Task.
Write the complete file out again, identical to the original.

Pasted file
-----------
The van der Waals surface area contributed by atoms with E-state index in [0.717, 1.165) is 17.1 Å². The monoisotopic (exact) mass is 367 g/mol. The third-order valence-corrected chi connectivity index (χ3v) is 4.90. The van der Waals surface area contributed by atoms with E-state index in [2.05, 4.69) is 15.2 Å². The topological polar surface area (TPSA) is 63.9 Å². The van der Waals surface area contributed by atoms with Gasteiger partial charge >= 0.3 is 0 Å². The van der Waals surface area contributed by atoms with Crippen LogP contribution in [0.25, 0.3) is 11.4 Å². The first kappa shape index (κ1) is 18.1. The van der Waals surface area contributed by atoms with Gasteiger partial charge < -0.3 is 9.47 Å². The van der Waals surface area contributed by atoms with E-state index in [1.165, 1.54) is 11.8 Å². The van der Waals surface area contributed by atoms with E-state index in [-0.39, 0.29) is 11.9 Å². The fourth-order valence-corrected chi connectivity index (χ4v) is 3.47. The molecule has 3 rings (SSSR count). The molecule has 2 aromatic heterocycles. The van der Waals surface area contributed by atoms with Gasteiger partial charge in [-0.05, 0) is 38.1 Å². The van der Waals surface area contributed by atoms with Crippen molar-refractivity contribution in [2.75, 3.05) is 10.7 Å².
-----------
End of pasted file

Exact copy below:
The van der Waals surface area contributed by atoms with E-state index in [0.717, 1.165) is 17.1 Å². The monoisotopic (exact) mass is 367 g/mol. The third-order valence-corrected chi connectivity index (χ3v) is 4.90. The van der Waals surface area contributed by atoms with E-state index in [2.05, 4.69) is 15.2 Å². The topological polar surface area (TPSA) is 63.9 Å². The van der Waals surface area contributed by atoms with Gasteiger partial charge >= 0.3 is 0 Å². The van der Waals surface area contributed by atoms with Crippen LogP contribution in [0.25, 0.3) is 11.4 Å². The first kappa shape index (κ1) is 18.1. The van der Waals surface area contributed by atoms with Gasteiger partial charge < -0.3 is 9.47 Å². The van der Waals surface area contributed by atoms with E-state index in [1.165, 1.54) is 11.8 Å². The van der Waals surface area contributed by atoms with E-state index in [-0.39, 0.29) is 11.9 Å². The fourth-order valence-corrected chi connectivity index (χ4v) is 3.47. The molecule has 3 rings (SSSR count). The molecule has 2 aromatic heterocycles. The van der Waals surface area contributed by atoms with Gasteiger partial charge in [-0.05, 0) is 38.1 Å². The van der Waals surface area contributed by atoms with Crippen molar-refractivity contribution in [2.75, 3.05) is 10.7 Å².